In any of the disclosed embodiments, one or both sides of a film, for example, the prisms 146 or bottom surface 158, can include a first cured portion and a second cured portion that are formed from a same light or radiation-curable material as disclosed in U.S. patent application Ser. No. 09/928,247, filed on Aug. 10, 2001 and published as U.S. Patent Application Publication No. US2002/0051866 on May 2, 2002, the entire teachings of which are incorporated herein by reference. That is, a mask layer or radiation-blocking layer is placed over the prisms 146 or bottom surface 158 while being cured with a radiation source resulting in a visible discontinuity on the surface of the cured structure. An exemplary pattern 172 that can be provided on the mask layer is illustrated in
It is known that the human eye cannot revolve more than about 200 micrometers (0.008 inches) at a normal reading or viewing distance of about 0.31 meters (1.0 foot). Also, a gap between films of about 2.0 micrometers is required to substantially reduce or eliminate the optical effects that cause the problems. Thus, if the differentially-cured structures or elevated portions 156 are less than 200 micrometers in size and they are spaced randomly or non-randomly apart by a distance of 1,000 micrometers so that less than about 10 percent of the surface contacts the adjacent surface, the visible defects do not appear. The elevated portions 156 or differentially-cured structures are wide enough so that if a prism film is a mating part, the apex of the prisms matches up and rests on the portions 156, for example, to create a desired air gap.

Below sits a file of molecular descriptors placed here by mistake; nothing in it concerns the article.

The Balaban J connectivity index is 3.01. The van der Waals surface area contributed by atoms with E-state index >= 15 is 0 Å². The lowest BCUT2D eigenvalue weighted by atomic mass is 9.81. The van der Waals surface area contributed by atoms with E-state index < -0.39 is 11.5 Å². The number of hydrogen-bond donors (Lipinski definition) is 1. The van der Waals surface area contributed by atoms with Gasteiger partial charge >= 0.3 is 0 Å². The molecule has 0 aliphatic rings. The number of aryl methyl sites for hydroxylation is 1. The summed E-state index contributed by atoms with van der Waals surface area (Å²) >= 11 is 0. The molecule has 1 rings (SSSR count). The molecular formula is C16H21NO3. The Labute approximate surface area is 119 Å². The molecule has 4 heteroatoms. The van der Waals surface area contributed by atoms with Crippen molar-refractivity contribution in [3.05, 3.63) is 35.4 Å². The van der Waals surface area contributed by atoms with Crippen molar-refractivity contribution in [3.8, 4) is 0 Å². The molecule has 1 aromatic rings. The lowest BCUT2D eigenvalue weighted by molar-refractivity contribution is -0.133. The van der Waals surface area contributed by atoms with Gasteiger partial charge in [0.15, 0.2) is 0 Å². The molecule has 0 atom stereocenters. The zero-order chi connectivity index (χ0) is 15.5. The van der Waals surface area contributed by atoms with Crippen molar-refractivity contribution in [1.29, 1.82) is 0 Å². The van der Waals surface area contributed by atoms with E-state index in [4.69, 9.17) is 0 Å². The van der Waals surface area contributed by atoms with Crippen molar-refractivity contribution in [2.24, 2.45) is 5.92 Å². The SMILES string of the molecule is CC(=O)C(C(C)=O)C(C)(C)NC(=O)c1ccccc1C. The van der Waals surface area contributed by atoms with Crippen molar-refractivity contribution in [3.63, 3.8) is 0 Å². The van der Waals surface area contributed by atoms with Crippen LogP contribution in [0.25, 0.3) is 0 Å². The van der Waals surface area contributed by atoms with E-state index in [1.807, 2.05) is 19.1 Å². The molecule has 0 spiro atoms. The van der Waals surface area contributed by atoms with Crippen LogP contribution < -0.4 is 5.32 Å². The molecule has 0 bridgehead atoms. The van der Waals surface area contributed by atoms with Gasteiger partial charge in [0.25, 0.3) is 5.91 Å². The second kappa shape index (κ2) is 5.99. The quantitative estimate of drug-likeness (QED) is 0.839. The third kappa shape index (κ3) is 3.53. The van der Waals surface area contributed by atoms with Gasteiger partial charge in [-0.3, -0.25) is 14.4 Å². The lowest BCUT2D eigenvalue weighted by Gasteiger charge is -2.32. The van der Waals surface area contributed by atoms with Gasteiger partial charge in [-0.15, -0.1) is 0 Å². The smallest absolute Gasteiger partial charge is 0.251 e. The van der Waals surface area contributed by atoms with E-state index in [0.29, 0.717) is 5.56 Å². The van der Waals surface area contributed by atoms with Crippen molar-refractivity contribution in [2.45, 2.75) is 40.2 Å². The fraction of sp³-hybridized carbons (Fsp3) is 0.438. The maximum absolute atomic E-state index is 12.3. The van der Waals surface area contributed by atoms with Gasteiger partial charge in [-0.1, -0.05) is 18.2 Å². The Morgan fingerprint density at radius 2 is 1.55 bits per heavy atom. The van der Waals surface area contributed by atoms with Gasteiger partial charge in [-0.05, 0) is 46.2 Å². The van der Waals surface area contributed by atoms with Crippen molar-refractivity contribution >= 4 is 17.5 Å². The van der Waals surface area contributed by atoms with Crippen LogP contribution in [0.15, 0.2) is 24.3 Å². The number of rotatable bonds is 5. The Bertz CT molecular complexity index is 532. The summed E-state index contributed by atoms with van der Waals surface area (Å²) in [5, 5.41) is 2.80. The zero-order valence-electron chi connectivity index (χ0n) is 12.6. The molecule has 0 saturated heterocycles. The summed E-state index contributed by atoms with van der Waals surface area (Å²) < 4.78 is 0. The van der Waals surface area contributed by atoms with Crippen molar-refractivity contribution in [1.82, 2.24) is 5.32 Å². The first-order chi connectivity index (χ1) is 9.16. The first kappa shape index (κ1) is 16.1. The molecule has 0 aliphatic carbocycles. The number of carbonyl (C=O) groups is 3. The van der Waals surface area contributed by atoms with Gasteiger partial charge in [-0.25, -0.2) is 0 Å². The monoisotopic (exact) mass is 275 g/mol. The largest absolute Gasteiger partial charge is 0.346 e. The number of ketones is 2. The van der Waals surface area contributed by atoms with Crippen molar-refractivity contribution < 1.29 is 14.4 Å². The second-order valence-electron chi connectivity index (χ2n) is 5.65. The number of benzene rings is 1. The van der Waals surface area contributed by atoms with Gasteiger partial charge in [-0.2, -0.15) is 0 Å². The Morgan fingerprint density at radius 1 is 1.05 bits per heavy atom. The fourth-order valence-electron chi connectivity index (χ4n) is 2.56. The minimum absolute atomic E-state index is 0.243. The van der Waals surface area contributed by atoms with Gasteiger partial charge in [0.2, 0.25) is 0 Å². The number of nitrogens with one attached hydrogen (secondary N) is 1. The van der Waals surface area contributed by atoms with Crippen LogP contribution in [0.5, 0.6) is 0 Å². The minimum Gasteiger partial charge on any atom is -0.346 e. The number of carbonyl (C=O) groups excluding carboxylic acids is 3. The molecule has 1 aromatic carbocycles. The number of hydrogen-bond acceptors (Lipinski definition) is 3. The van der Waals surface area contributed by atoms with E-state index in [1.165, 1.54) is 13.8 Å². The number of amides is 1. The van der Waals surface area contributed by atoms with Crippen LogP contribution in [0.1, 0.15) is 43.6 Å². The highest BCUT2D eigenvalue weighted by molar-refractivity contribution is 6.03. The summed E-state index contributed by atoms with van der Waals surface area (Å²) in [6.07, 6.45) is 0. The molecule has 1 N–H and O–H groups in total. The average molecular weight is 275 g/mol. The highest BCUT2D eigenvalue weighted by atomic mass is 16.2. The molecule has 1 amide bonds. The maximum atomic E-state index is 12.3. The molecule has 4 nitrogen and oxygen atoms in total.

In further embodiments, a moth-eye structure or moth-eye structured surface can be formed on the window side or bottom surface 158 to improve light throughput through the film 144. Moth-eye structures are explained in more detail in U.S. Pat. No. 6,356,389, which issued to Nilsen et al. on Mar. 12, 2002, which corresponds to International Publication No. WO 01/35128, published on May 17, 2001. The teachings of each are incorporated here in their entirety.
In one embodiment, the first side 188 is substantially planar and meets the first planar surface 194 at apex or peak 200. The included angle α1 can have a range between about 60 and 120 degrees, and about 93 degrees in a particular embodiment. The included angle α2 between planar surfaces 194 and 196 can have a range between about 160 and 180 degrees, and about 171 degrees in a particular embodiment. The peaks 186 extend above peaks 200 as indicated by arrows 202 to space an adjacent layer away from film 176. In particular embodiments, the peaks 186 extend above peaks 200 in the range of about 0.5 to 20 micrometers. In other embodiments, two or more planar surfaces can be provided on one or more sides of prisms 178, 180.